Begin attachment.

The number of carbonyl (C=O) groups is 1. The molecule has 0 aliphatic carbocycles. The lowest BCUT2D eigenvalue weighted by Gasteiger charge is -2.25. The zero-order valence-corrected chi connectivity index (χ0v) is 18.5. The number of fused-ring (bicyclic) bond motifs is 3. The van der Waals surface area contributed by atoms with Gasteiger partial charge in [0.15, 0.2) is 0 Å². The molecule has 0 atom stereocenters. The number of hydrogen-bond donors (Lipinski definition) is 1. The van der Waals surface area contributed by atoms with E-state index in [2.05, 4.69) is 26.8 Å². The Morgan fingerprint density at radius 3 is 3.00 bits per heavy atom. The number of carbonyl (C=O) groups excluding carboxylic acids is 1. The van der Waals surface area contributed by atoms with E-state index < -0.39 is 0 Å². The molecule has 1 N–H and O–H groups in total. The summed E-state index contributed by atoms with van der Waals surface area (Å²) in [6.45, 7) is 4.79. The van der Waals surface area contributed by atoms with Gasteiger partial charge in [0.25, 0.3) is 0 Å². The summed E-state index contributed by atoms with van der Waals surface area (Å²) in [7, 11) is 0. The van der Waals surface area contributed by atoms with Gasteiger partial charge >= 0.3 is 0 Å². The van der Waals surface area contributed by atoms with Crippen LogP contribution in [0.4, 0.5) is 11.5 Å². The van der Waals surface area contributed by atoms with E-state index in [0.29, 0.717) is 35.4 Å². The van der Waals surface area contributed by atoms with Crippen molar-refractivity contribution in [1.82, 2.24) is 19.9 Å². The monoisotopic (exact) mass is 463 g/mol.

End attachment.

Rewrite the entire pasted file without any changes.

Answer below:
The number of carbonyl (C=O) groups is 1. The molecule has 0 aliphatic carbocycles. The lowest BCUT2D eigenvalue weighted by Gasteiger charge is -2.25. The zero-order valence-corrected chi connectivity index (χ0v) is 18.5. The number of fused-ring (bicyclic) bond motifs is 3. The van der Waals surface area contributed by atoms with Gasteiger partial charge in [0.15, 0.2) is 0 Å². The molecule has 0 atom stereocenters. The number of hydrogen-bond donors (Lipinski definition) is 1. The van der Waals surface area contributed by atoms with E-state index in [2.05, 4.69) is 26.8 Å². The Morgan fingerprint density at radius 3 is 3.00 bits per heavy atom. The number of carbonyl (C=O) groups excluding carboxylic acids is 1. The van der Waals surface area contributed by atoms with E-state index < -0.39 is 0 Å². The molecule has 1 N–H and O–H groups in total. The summed E-state index contributed by atoms with van der Waals surface area (Å²) in [6.45, 7) is 4.79. The van der Waals surface area contributed by atoms with Gasteiger partial charge in [0.25, 0.3) is 0 Å². The summed E-state index contributed by atoms with van der Waals surface area (Å²) in [7, 11) is 0. The van der Waals surface area contributed by atoms with Gasteiger partial charge >= 0.3 is 0 Å². The van der Waals surface area contributed by atoms with Crippen LogP contribution in [0.4, 0.5) is 11.5 Å². The van der Waals surface area contributed by atoms with E-state index in [0.29, 0.717) is 35.4 Å². The van der Waals surface area contributed by atoms with Crippen molar-refractivity contribution in [1.82, 2.24) is 19.9 Å². The monoisotopic (exact) mass is 463 g/mol.